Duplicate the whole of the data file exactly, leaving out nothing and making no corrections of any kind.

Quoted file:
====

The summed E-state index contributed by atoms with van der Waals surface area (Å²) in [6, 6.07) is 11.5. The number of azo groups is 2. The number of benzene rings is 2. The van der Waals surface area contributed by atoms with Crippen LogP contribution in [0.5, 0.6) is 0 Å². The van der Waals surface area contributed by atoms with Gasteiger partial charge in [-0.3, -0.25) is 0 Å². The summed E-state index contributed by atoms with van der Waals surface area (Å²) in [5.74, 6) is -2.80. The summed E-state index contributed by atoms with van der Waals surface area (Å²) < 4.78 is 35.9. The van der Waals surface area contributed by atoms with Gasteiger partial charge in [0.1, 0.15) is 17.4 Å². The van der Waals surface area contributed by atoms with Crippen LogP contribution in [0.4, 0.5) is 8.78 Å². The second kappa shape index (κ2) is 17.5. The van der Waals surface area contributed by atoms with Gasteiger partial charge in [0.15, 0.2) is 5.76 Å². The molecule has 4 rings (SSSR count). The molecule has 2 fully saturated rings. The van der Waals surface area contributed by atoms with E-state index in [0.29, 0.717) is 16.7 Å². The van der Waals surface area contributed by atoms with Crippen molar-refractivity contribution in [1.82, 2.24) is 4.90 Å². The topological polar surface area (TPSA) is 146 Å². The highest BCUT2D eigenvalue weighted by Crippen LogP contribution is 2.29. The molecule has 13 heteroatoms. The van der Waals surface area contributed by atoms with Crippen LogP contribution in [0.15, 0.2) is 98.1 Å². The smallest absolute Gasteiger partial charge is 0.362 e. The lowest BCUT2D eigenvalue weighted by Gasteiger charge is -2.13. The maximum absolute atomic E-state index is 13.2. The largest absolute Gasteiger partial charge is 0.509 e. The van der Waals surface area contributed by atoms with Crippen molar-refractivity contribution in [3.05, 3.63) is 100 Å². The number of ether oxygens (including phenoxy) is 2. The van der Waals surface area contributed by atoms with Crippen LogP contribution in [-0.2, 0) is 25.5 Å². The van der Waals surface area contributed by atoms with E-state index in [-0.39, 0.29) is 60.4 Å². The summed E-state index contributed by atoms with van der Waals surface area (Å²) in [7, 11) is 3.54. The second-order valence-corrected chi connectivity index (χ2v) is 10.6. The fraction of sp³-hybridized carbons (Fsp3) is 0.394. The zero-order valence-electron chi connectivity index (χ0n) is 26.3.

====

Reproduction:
The summed E-state index contributed by atoms with van der Waals surface area (Å²) in [6, 6.07) is 11.5. The number of azo groups is 2. The number of benzene rings is 2. The van der Waals surface area contributed by atoms with Crippen LogP contribution in [0.5, 0.6) is 0 Å². The van der Waals surface area contributed by atoms with Gasteiger partial charge in [-0.3, -0.25) is 0 Å². The summed E-state index contributed by atoms with van der Waals surface area (Å²) in [5.74, 6) is -2.80. The summed E-state index contributed by atoms with van der Waals surface area (Å²) < 4.78 is 35.9. The van der Waals surface area contributed by atoms with Gasteiger partial charge in [0.1, 0.15) is 17.4 Å². The van der Waals surface area contributed by atoms with Crippen LogP contribution in [0.4, 0.5) is 8.78 Å². The second kappa shape index (κ2) is 17.5. The van der Waals surface area contributed by atoms with Gasteiger partial charge in [0.15, 0.2) is 5.76 Å². The molecule has 4 rings (SSSR count). The molecule has 2 fully saturated rings. The van der Waals surface area contributed by atoms with E-state index in [0.29, 0.717) is 16.7 Å². The van der Waals surface area contributed by atoms with Crippen molar-refractivity contribution in [1.82, 2.24) is 4.90 Å². The topological polar surface area (TPSA) is 146 Å². The highest BCUT2D eigenvalue weighted by Crippen LogP contribution is 2.29. The molecule has 13 heteroatoms. The van der Waals surface area contributed by atoms with Crippen LogP contribution in [0.15, 0.2) is 98.1 Å². The smallest absolute Gasteiger partial charge is 0.362 e. The lowest BCUT2D eigenvalue weighted by Gasteiger charge is -2.13. The maximum absolute atomic E-state index is 13.2. The largest absolute Gasteiger partial charge is 0.509 e. The van der Waals surface area contributed by atoms with Crippen molar-refractivity contribution in [3.05, 3.63) is 100 Å². The number of ether oxygens (including phenoxy) is 2. The van der Waals surface area contributed by atoms with Crippen LogP contribution in [-0.2, 0) is 25.5 Å². The van der Waals surface area contributed by atoms with E-state index in [-0.39, 0.29) is 60.4 Å². The summed E-state index contributed by atoms with van der Waals surface area (Å²) in [7, 11) is 3.54. The second-order valence-corrected chi connectivity index (χ2v) is 10.6. The fraction of sp³-hybridized carbons (Fsp3) is 0.394. The zero-order valence-electron chi connectivity index (χ0n) is 26.3.